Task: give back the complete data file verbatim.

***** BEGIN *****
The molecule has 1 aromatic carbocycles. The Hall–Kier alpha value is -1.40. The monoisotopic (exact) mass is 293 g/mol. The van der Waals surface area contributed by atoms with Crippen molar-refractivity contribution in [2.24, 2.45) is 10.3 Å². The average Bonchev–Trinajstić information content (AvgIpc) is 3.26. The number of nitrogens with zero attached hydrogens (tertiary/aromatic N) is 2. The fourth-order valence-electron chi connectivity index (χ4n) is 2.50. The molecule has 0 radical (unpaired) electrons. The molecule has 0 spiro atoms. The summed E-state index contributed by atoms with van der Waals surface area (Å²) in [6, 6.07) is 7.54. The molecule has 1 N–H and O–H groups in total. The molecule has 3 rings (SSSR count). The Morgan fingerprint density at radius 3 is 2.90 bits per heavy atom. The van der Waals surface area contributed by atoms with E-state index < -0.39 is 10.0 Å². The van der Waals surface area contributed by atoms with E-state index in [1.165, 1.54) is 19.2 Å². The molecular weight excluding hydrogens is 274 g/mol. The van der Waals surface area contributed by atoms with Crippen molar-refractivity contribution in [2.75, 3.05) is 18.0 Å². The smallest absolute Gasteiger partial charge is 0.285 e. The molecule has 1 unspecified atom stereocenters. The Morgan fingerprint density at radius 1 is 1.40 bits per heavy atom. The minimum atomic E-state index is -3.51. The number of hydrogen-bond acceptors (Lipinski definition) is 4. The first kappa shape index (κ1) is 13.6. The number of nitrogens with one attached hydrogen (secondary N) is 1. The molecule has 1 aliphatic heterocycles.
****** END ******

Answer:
The molecule has 1 aromatic carbocycles. The Hall–Kier alpha value is -1.40. The monoisotopic (exact) mass is 293 g/mol. The van der Waals surface area contributed by atoms with Crippen molar-refractivity contribution in [2.24, 2.45) is 10.3 Å². The average Bonchev–Trinajstić information content (AvgIpc) is 3.26. The number of nitrogens with zero attached hydrogens (tertiary/aromatic N) is 2. The fourth-order valence-electron chi connectivity index (χ4n) is 2.50. The molecule has 0 radical (unpaired) electrons. The molecule has 0 spiro atoms. The summed E-state index contributed by atoms with van der Waals surface area (Å²) in [6, 6.07) is 7.54. The molecule has 1 N–H and O–H groups in total. The molecule has 3 rings (SSSR count). The Morgan fingerprint density at radius 3 is 2.90 bits per heavy atom. The van der Waals surface area contributed by atoms with E-state index < -0.39 is 10.0 Å². The van der Waals surface area contributed by atoms with E-state index in [1.165, 1.54) is 19.2 Å². The molecular weight excluding hydrogens is 274 g/mol. The van der Waals surface area contributed by atoms with Crippen molar-refractivity contribution in [2.75, 3.05) is 18.0 Å². The smallest absolute Gasteiger partial charge is 0.285 e. The molecule has 1 unspecified atom stereocenters. The Morgan fingerprint density at radius 1 is 1.40 bits per heavy atom. The minimum atomic E-state index is -3.51. The number of hydrogen-bond acceptors (Lipinski definition) is 4. The first kappa shape index (κ1) is 13.6. The number of nitrogens with one attached hydrogen (secondary N) is 1. The molecule has 1 aliphatic heterocycles.